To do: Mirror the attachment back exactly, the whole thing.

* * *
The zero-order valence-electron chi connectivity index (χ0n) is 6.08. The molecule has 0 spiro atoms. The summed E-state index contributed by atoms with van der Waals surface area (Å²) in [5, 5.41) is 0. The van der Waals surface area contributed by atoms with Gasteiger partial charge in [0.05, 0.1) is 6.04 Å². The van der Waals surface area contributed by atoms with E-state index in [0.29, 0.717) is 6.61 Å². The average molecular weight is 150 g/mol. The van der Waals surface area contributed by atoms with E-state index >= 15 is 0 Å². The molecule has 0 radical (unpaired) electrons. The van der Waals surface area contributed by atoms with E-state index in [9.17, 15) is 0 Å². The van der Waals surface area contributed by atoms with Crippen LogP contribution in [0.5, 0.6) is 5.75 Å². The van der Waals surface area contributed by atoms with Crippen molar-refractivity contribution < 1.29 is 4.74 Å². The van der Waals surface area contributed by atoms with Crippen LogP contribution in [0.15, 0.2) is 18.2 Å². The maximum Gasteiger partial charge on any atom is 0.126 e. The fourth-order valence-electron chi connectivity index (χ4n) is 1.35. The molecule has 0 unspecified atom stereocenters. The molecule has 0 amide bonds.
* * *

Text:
The zero-order valence-electron chi connectivity index (χ0n) is 6.08. The molecule has 0 spiro atoms. The summed E-state index contributed by atoms with van der Waals surface area (Å²) in [5, 5.41) is 0. The van der Waals surface area contributed by atoms with Gasteiger partial charge in [0.05, 0.1) is 6.04 Å². The van der Waals surface area contributed by atoms with E-state index in [0.29, 0.717) is 6.61 Å². The average molecular weight is 150 g/mol. The van der Waals surface area contributed by atoms with E-state index >= 15 is 0 Å². The molecule has 0 radical (unpaired) electrons. The van der Waals surface area contributed by atoms with E-state index in [9.17, 15) is 0 Å². The van der Waals surface area contributed by atoms with Crippen LogP contribution in [0.5, 0.6) is 5.75 Å². The van der Waals surface area contributed by atoms with Crippen molar-refractivity contribution < 1.29 is 4.74 Å². The van der Waals surface area contributed by atoms with Crippen LogP contribution in [0.15, 0.2) is 18.2 Å². The maximum Gasteiger partial charge on any atom is 0.126 e. The fourth-order valence-electron chi connectivity index (χ4n) is 1.35. The molecule has 0 unspecified atom stereocenters. The molecule has 0 amide bonds.